“In Ottawa now they talk a lot about nation-to-nation dialogues. But there’s over 600 First Nations, so nation-to-nation is not one-to-one, it’s Canada to hundreds.”


The gap

There are other reasons why it’s complicated. O’Toole recalls his former neighbours, the Mississaugas of Scugog Island First Nation (MSIFN).

“On my old street you were in the municipality of Scugog, subject to provincial laws and regulations,” he says.

Walk across the street and into the reserve? Federal.

The MSIFN reserve, 65 kilometres northeast of Toronto, has been affected by DWAs since 2008.

A small step, a big gap.

This gap can be costly. While the federal government provides funding for approved projects and 80% of operating costs, First Nations are responsible for designing, building, operating, maintaining and monitoring water treatment facilities. For smaller First Nations, this gap can mean millions they simply don’t have.

Isaac Murdoch's "Thunderbird Woman"  Who is Thunderbird Woman? Murdoch answers.

“Thunderbird Woman” (Photo: Isaac Murdoch)

Who is Thunderbird Woman?listen

“The gap is unjust,” says Deborah McGregor, Associate Professor at York University and a Canada Research Chair in Indigenous Environmental Justice. “There are structural, political and legal processes in place that create the situation that’s in First Nations communities.”

One such structure, the reserve system, grants the federal government jurisdiction of  “Indians, and Lands reserved for the Indians” by order of the Constitution Act of 1867. Critics of the system call it a “disgrace,” a “fortress,” a “sickness.” And nothing, according to many First Nations, symbolizes this sickness more than the state of the water.

As he drives past the river that was once “the lifeline” of his village, Isaac Murdoch thinks the equation for Canada’s reconciliation with First Nations is simple.

“Clean water means good reconciliation,” he says. “Water not so good means reconciliation not so good.”

Water is a relative

Lake Babine. Kitigan Zibi. Eabametoong. Water not so good. So many lifelines destroyed. Water treatment facilities have become what many call “band-aid solutions” to what flows beyond reserve boundaries.

“What’s off-reserve versus on-reserve water?” McGregor asks. This is not just a reserve issue, she says. This is not just about a clean glass of water. It’s about fundamentally different beliefs.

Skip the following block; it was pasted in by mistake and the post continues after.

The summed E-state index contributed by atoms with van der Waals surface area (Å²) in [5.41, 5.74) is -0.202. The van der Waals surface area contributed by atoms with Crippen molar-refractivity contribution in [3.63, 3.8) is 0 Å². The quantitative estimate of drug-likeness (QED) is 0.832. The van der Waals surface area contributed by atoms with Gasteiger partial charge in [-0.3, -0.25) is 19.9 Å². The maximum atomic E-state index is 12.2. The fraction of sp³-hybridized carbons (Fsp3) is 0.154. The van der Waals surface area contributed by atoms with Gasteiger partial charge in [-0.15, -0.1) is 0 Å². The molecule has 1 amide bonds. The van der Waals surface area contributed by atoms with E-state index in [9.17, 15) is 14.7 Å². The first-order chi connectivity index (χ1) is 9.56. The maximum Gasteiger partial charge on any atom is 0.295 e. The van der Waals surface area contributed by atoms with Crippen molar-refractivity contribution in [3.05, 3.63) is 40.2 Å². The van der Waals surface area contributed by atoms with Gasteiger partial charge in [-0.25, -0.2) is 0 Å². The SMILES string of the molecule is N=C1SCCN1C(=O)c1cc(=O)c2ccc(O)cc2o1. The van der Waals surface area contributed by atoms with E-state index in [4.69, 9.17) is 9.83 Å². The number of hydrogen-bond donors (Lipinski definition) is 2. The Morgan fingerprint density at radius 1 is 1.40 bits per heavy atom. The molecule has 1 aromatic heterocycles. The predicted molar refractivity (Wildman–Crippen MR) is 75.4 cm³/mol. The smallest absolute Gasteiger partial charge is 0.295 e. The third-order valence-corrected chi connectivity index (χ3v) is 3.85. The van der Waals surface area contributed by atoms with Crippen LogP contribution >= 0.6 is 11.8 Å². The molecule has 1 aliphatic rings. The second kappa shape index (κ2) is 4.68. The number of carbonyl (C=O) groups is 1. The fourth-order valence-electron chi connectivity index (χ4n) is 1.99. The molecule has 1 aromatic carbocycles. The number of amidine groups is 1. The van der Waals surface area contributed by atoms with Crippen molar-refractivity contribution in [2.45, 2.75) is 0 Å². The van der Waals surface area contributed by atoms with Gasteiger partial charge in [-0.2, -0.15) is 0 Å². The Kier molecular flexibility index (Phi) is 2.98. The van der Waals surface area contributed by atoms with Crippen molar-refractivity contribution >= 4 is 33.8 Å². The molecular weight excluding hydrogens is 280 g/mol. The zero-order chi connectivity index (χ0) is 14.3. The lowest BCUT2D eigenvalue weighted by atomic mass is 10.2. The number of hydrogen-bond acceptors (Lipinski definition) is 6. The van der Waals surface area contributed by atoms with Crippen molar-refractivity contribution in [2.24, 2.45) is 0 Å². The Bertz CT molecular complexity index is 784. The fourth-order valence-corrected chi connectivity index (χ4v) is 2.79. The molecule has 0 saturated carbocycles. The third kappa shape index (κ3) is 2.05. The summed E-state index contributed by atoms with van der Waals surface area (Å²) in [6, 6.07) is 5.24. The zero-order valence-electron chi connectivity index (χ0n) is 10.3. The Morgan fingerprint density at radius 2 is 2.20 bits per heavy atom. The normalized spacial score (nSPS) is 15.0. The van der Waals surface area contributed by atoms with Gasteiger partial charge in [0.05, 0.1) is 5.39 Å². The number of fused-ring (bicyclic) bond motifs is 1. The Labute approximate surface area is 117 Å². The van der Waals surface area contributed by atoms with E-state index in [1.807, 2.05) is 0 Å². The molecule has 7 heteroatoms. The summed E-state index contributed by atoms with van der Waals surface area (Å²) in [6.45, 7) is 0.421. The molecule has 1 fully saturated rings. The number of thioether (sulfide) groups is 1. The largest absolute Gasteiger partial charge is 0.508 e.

“It is risky to treat First Nations as a homogenous group,” states the 2006 Expert Panel on Safe Drinking Water for First Nations. “If there was one area, however, in which attitudes were widely shared, it was traditional beliefs and attitudes toward water.” 

Non Indigenous people in Canada tend to view water as a resource, a commodity. “Or, if you’re taking your direction from the UN,” McGregor says, “as a human right. But Indigenous people see the issue more broadly. Water isn’t a commodity. It’s a relative.”

Walking for water is one way First Nations are attempting to bridge the gap between these different perceptions.

 

 

Water is a relative. Water is alive. Water is protected by Indigenous law. People have a responsibility to care for the water. These are some of the teachings Professor Emeritus at Trent University and Anishinaabe Elder Shirley Williams says have been forgotten because of years of oppression and assimilation.

Elder Shirley Williams

Elder Shirley Williams (Photo: Trent University)

How to Honour the Waterlisten

Williams, a residential school survivor, says, “My parents taught me to look at the water as a sacred thing because it has a spirit. So if you have a spirit you don’t destroy that spirit. You attend to it.”

Inspired by Josephine Mandamin, Williams helped organize Nibi Emosaawdamajig, Ojibwe for “those who walk for the water,” to attend to the spirits of the Kawartha Lakes region. Since 2010, the group has walked more than 1,000 kilometres.

Georgie Horton-Baptiste

Georgie Horton-Baptiste by the Odoonabii-ziibi (Photo: Georgie Horton Baptiste)

Three Reasons to Walk for the Water listen

“We are in a crisis right now because we haven’t learned to take care of the water,” Williams says.

According to the 2015 UN World Water Development Report, the grand chief of the Three Fires Midewiwin Society may have been right. Unless we do what water walkers such as Williams advise and stop viewing water as “just a thing that will be here forever,” the UN warns of a worldwide water crisis by 2030.

Water Walk Organizer Georgie Horton-Baptiste sits on the couch in her Peterborough living room, planning for this year’s walk along waterways with names like Odoonabii-ziibi—“river that beats like a heart.”

“Water is neutral,” Baptiste says looking out at the ice-covered branches. “I am water and you are water, that’s our connection.”

A clock ticks in the background. Photos of water cover the walls. Drops. Ripples. Waves.

“We may be of different nations and different races and come from different places,” she says, “but the water connects us all.”

 

Correction: An earlier version of this story incorrectly stated the year Josephine Mandamin won the Lieutenant Governor’s Ontario Heritage Award for Excellence in Conservation. The reporter regrets the error.

About the Author

ANGELA LONG is a first-year masters candidate at the Ryerson School of Journalism. She’s interested in exploring the hidden parts of the world and telling the stories she finds there. She recently completed a book of travel essays set in India.